Other brands I have tried are not nearly so good at cleaning. As you say, use it as little as possible.

Margaret says:
31 August 2014

Small items enclosed in welded plastic are a pain. Almost impossible to access the goods without risking cuts to your hands.

The location of the CAPS key on my PC being close to the shift key – I use the left hand one as I am cack handed. The number of times I am merrily typing away, only to become aware of an inadvertent chANGE OF CASe.

I sometimes have that problem too – I thought it was because I learned to type on an upright grand office typewriter where the Shift and Shift Lock [CAPS] keys were always [and only] on the left-hand side. It was years before I realised that on a computer keyboard there was another Shift key on the right-hand side underneath the Return key. I very quickly got out of the habit of hitting the [Carriage] Return key at the end of each line but I still instinctively use the left-hand Shift key. Of course, on the old typewriters there was quite a steep rake on the keyboard so the vertical separation of the rows of keys obviated any miss-hitting. A little tip: In a Word document, block [select] the text in the wrong case and type Shift+F3 to change from upper case to lower case or to initial caps [unfortunately it doesn’t work in documents like this and in e-mails but I bet Wavechange knows a way of doing it!].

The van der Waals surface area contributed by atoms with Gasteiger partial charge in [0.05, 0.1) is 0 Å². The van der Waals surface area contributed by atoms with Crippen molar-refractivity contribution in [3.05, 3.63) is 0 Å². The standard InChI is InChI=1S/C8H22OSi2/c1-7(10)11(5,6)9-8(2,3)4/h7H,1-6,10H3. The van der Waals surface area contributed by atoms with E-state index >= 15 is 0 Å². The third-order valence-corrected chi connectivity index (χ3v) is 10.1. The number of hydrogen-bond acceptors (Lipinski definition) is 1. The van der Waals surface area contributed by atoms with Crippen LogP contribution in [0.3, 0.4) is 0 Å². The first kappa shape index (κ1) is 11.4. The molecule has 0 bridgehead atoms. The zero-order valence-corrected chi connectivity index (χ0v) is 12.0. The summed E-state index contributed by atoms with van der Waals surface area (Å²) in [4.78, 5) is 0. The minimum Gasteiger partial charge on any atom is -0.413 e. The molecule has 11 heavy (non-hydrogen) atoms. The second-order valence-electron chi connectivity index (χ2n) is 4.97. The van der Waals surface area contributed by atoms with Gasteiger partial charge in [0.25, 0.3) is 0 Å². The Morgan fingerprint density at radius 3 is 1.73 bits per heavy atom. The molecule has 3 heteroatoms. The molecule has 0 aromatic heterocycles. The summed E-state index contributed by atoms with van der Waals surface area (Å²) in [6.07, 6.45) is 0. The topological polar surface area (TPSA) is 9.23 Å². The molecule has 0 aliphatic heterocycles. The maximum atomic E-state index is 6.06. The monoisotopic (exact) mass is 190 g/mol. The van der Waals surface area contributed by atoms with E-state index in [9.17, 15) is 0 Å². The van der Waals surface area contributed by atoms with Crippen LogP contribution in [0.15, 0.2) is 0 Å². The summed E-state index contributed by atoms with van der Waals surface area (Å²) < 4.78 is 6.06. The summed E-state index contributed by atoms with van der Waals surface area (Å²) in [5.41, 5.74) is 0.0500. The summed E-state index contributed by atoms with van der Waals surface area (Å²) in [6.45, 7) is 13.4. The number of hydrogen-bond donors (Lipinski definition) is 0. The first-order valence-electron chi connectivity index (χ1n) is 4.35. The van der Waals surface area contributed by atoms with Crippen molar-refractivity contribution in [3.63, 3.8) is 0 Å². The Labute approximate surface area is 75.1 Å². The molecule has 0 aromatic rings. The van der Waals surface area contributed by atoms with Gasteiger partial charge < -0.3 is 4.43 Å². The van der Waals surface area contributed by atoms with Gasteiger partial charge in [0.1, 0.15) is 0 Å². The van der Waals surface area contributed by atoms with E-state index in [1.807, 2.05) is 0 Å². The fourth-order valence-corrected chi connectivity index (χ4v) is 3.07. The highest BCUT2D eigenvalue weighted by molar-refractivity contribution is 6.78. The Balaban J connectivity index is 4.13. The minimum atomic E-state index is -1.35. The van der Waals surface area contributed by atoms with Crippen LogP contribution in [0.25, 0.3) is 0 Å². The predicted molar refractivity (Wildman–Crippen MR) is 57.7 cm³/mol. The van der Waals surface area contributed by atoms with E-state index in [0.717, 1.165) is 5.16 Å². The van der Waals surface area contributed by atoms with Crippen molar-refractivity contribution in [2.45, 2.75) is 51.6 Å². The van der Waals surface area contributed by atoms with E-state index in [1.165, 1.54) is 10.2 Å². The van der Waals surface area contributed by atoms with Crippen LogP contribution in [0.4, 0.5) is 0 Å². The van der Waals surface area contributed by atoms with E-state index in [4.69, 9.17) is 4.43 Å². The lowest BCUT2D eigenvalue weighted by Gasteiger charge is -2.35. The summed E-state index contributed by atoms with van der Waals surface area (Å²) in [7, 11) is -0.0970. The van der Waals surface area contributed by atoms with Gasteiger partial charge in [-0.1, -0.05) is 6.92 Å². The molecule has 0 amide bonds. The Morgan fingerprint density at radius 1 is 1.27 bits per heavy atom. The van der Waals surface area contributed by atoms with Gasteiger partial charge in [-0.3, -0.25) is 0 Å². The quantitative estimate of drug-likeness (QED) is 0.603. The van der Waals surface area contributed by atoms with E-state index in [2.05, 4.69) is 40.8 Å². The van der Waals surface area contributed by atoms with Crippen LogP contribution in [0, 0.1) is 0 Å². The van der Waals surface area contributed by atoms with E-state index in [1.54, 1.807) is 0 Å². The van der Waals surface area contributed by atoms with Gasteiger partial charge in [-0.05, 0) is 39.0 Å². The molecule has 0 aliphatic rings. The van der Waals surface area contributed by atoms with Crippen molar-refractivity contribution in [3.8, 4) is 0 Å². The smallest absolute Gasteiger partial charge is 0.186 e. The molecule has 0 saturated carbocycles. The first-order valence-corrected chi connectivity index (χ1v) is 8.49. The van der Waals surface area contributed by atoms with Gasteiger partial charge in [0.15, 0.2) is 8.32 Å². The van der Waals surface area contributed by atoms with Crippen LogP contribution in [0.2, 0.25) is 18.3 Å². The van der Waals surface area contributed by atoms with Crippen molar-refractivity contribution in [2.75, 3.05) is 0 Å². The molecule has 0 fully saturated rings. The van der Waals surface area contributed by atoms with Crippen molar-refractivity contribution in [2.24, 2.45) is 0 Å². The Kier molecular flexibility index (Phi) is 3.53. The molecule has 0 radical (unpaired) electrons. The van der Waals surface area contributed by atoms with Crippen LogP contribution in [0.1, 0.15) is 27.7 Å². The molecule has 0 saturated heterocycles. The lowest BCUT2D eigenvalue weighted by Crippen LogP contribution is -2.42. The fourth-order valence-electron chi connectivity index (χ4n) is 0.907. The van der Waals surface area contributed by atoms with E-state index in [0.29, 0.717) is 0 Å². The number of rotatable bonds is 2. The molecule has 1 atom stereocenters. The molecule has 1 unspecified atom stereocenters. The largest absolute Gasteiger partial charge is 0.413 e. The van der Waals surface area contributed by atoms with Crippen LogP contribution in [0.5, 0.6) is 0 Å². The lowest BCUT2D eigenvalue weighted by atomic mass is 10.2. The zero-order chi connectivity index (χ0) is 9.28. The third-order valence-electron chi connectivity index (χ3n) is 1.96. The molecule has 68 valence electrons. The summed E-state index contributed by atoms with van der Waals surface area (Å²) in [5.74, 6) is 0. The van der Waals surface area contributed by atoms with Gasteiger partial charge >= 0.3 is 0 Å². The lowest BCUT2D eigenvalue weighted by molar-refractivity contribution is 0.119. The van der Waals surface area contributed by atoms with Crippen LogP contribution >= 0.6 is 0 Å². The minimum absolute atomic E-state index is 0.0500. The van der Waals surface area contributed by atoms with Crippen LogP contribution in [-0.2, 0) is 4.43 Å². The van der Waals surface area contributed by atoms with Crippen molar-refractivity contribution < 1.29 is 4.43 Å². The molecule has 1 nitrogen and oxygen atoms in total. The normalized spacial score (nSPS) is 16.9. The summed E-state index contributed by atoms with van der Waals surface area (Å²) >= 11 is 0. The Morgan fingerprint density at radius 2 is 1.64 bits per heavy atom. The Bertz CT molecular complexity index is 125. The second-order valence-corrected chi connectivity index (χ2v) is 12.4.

John – We are using different software – I am a Mac user – but in my browser (Safari) and email software (Outlook), selected text can be set to upper case, lower case or words capitalised using Edit > Transformations and choosing one of the three options.

I’m a touch typist and look at the screen all the time, so if I’m typing in the wrong case I would know immediately.

Sorry for taking six months to reply.

You might be interested in our latest debate on difficult to use products. We’ve started it here right here: https://conversation.which.co.uk/energy-home/difficult-to-use-products/